Here’s a pair of articles that address the same thing through slightly different lenses. See if you can find the common denominators: The truth about extreme global inequality.
The author makes a point that’s worth addressing – the fact that extremes of inequality are not merely evident across the global north/global south or developed/less-developed divides, but they are also present within nation states and even within regions of nation states. Such is the power of a large urban core upon the surrounding land.
The same trend of wealth flowing from a marginal and dispersed rural periphery to an entrenched and powerful cosmopolitan center that we see played out on an international scale also occurs regionally, e.g., wealth flowing out of Africa/Asia/S.America/anywhere ‘post’-colonial toward places like the US/UK/Europe/Japan/anywhere once (still?) an empire is the same process as that which occurs between most cities and their surrounding environs, simply writ much larger.
For an example of both processes overlaid in sequence, which happens often, take the wealth generated in Nigeria’s oil extraction, which flows first to Lagos, where some portion may remain, then eventually to wherever Royal Dutch Shell is (the Netherlands, I presume).
Wealth is usurped from the province to the polity, and this process is all but inevitable once it has begun. A state or regional political structure makes a decision that subjectifies the surrounding countryside in a process analogous to colonial landholding.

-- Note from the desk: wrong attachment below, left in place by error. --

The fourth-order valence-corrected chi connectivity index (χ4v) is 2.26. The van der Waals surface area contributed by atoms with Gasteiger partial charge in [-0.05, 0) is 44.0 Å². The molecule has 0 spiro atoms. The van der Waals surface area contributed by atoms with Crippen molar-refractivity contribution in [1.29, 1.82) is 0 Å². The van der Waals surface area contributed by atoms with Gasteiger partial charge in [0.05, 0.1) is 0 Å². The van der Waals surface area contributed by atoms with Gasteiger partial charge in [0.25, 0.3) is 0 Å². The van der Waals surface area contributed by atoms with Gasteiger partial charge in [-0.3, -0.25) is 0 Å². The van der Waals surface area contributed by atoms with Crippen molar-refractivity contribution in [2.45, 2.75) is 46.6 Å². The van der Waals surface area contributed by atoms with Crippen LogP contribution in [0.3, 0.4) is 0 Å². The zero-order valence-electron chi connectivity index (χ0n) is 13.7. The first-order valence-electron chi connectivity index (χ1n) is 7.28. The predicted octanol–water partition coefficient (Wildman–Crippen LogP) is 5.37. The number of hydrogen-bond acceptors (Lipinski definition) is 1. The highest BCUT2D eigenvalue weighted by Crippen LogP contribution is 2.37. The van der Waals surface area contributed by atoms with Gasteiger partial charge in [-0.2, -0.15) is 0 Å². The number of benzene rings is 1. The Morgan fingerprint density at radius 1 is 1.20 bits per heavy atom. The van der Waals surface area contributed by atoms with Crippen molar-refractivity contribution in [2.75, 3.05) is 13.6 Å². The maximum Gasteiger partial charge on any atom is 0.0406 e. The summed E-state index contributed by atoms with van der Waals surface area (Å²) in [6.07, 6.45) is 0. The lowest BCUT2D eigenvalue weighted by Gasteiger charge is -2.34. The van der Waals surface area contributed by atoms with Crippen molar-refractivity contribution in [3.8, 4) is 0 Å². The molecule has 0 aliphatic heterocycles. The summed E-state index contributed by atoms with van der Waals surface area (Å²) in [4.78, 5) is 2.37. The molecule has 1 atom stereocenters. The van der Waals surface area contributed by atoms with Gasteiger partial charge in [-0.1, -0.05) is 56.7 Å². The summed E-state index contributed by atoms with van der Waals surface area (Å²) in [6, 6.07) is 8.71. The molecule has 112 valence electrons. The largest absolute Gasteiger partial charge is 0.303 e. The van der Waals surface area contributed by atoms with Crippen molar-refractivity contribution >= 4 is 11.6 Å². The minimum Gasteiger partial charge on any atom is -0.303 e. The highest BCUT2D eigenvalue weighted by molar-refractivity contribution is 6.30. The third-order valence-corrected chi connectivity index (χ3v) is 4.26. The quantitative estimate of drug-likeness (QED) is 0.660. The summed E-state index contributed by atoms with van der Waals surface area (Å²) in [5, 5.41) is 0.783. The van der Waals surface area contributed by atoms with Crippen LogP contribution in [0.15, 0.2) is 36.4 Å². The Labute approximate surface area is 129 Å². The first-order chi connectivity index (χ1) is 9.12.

Here’s what this process looks like as it has been imposed in other bits of Africa: ‘Quick-fix’ development gives away more than it gets back.
That ‘more’ that’s being given away by the process of development has to go somewhere, and it’s a safe bet that the surplus value will accrue in urban area(s) somewhere, with some of it probably going to grease official wheels so that this process may continue to be publicly declared a win for everyone involved by pro-development mouthpieces. Or for that matter, the educational system, which is part and parcel of this centralization of power and wealth. This is why we should be truly wary of anything that promises great reward with a modest input of effort or sacrifice.
As the saying goes, if it’s too good to be true, it likely is (suburbs, anyone?). Selling off land and other widely accessible and empowering assets for some cash benefit seems reasonable from the levels of abstraction common to speculative trading, but unfortunately the personal and local harm in this process is never quite so abstract. What good does cash do for a now landless community? Not much. In fact, it all but imprisons them in their new role as a consumer of services offered and promulgated by the local urban core, and promoted by the globally unified urban core. Like as not, they will find themselves becoming aware of needs they never knew they had, and flush (temporarily, that is) with the cash to purchase them.